Type 2 Diabetes in Children
The exact cause of type 2 diabetes is not known. But experts believe the disease develops in children the same way it does in adults. The body does not produce enough of the hormone Reference insulin Opens New Window, or it cannot correctly use the insulin available (insulin resistance). Either or both of these conditions lead to excess sugar (glucose) in the blood.
Insulin resistance occurs when the body's cells do not correctly use insulin, which helps control the amount of glucose in the blood. The body then needs more insulin to control blood sugar levels. The Reference pancreas Opens New Window Reference Opens New Window produces more insulin to try to keep blood sugar levels normal. If it cannot produce enough insulin, blood sugar rises, and diabetes may develop.
Things that affect the body's resistance to insulin in childhood include:
- Developmental stage. Growth hormone released during puberty can make it harder than usual for the body to use insulin correctly.
- Being female. Girls seem to develop more resistance to insulin than boys.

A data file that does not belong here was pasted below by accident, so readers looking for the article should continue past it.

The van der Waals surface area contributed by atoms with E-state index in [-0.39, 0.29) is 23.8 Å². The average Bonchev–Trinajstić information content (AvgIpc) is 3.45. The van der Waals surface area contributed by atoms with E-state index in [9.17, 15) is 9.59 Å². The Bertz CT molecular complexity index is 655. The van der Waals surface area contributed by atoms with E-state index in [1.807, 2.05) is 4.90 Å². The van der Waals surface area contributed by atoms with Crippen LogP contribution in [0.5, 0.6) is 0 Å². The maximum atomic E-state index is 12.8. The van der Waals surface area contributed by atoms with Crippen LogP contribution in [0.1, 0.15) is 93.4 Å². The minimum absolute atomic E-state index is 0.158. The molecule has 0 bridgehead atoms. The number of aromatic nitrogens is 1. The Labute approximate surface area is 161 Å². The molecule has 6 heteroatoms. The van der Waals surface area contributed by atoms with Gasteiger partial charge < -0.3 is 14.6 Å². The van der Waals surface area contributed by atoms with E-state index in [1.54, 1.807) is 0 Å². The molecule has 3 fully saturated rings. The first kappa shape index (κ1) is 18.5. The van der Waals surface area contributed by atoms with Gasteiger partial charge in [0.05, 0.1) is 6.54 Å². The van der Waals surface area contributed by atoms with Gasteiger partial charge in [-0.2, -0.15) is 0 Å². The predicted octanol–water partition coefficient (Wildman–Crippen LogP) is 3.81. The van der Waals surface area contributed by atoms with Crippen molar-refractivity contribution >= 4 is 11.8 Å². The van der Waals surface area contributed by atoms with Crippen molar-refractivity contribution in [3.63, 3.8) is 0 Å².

- Race. Hispanic, African-American, Native American, Asian-American, or Pacific Island ancestry raises risk for type 2 diabetes.
- Body composition. Insulin resistance increases as the amount of Reference fat around the waist Opens New Window Reference Opens New Window increases.
- Activity. Exercise may improve how the body's cells use insulin and get the sugar they need.
Too little insulin
Normally, the pancreas produces more insulin than usual during puberty to support the rapid growth of the child. If the body cannot produce enough insulin to meet its needs, diabetes develops. Over time, the pancreas may produce less and less insulin, making the diabetes worse.
|By:||Reference Healthwise Staff||Last Revised: Reference August 1, 2012|
|Medical Review:||Reference John Pope, MD - Pediatrics
Reference Stephen LaFranchi, MD - Pediatrics, Pediatric Endocrinology